“For me, this National Inquiry is an historic moment. Following 500 years of colonization, it is the first pan-Canadian opportunity to gather, understand and build knowledge on the ongoing violence against Indigenous women and girls. While this aspect is crucial, we also need to disseminate this knowledge to all citizens of this country. Each and every Canadian must then take responsibility and be part of the solution to end violence against First Nation, Metis and Inuit women.
Every survivor, every family member, every community that has suffered violence, in all its forms, must be given the opportunity to heal and move forward.
When Canadian society creates systems in which violence becomes pervasive, and which puts Indigenous women at risk, we fail our collective responsibilities. I believe in a Canadian society and in First Nation, Metis and Inuit societies where no one is left behind and vulnerable. This vision has always guided my actions and will guide them forever.”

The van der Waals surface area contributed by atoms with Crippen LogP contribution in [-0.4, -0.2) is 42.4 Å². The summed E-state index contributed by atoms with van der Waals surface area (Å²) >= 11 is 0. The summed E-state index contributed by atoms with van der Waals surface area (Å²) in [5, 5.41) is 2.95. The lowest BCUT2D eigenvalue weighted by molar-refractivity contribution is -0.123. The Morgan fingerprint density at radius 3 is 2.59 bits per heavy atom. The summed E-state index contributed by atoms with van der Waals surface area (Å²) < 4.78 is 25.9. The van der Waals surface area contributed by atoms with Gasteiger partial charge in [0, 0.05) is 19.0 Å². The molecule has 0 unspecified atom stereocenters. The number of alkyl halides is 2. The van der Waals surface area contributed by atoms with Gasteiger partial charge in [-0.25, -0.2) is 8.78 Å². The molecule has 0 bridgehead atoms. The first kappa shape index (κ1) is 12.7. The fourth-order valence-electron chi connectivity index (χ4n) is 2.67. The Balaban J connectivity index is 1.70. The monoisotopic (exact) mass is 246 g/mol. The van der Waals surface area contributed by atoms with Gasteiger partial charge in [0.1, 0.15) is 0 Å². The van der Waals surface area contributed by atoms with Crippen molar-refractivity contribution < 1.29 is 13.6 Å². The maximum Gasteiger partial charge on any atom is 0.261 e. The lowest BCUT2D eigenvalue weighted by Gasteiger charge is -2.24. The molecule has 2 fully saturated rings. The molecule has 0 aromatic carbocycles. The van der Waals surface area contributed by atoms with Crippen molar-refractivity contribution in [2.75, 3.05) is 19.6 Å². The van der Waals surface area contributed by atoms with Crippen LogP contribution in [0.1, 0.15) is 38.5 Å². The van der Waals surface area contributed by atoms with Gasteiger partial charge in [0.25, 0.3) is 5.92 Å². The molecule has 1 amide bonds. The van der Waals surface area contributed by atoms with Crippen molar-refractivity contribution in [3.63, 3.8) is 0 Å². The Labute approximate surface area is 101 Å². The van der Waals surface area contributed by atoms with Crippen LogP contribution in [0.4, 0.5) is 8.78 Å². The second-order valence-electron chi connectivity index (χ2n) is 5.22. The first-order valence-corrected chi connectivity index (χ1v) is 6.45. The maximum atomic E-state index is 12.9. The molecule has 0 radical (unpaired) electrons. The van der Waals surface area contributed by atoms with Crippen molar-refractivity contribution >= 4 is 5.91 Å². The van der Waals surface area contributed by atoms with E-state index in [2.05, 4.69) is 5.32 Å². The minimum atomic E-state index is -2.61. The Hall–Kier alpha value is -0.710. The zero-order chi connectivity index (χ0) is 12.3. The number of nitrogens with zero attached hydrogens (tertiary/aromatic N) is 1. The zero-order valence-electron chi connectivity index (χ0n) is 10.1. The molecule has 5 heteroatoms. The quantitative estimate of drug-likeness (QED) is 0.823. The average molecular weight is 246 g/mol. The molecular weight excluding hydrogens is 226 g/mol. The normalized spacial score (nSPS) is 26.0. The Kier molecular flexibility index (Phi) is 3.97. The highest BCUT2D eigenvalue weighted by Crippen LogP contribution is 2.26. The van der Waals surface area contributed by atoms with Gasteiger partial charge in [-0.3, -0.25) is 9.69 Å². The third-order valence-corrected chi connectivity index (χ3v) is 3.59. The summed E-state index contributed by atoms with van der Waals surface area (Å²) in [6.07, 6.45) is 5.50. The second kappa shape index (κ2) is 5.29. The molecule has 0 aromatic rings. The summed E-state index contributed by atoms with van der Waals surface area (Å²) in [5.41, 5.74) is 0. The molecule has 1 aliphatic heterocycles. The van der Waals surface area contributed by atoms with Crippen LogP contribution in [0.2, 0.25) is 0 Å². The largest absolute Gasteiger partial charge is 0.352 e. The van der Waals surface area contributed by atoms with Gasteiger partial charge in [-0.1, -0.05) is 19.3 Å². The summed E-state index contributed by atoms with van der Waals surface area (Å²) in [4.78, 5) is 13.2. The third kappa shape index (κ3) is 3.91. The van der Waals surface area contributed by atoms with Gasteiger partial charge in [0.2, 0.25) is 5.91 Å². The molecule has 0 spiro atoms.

The daughter of a Quebecois father and an Innu mother, Commissioner Audette grew up in an engaged environment at the confluence of two rich cultures, which she proudly represents.
Commissioner Audette entered politics at a young age, first as president of the Quebec Native Women’s Association and then as Associate Deputy Minister for the Status of Women in the Government of Quebec.
Commissioner Audette then made the leap to the national scene as president of the Native Women’s Association of Canada. Her tireless efforts have helped to advance the cause of women and families. L’École Nationale d’Administration Publique recently sought her expertise to help create an innovative program on Indigenous public policy.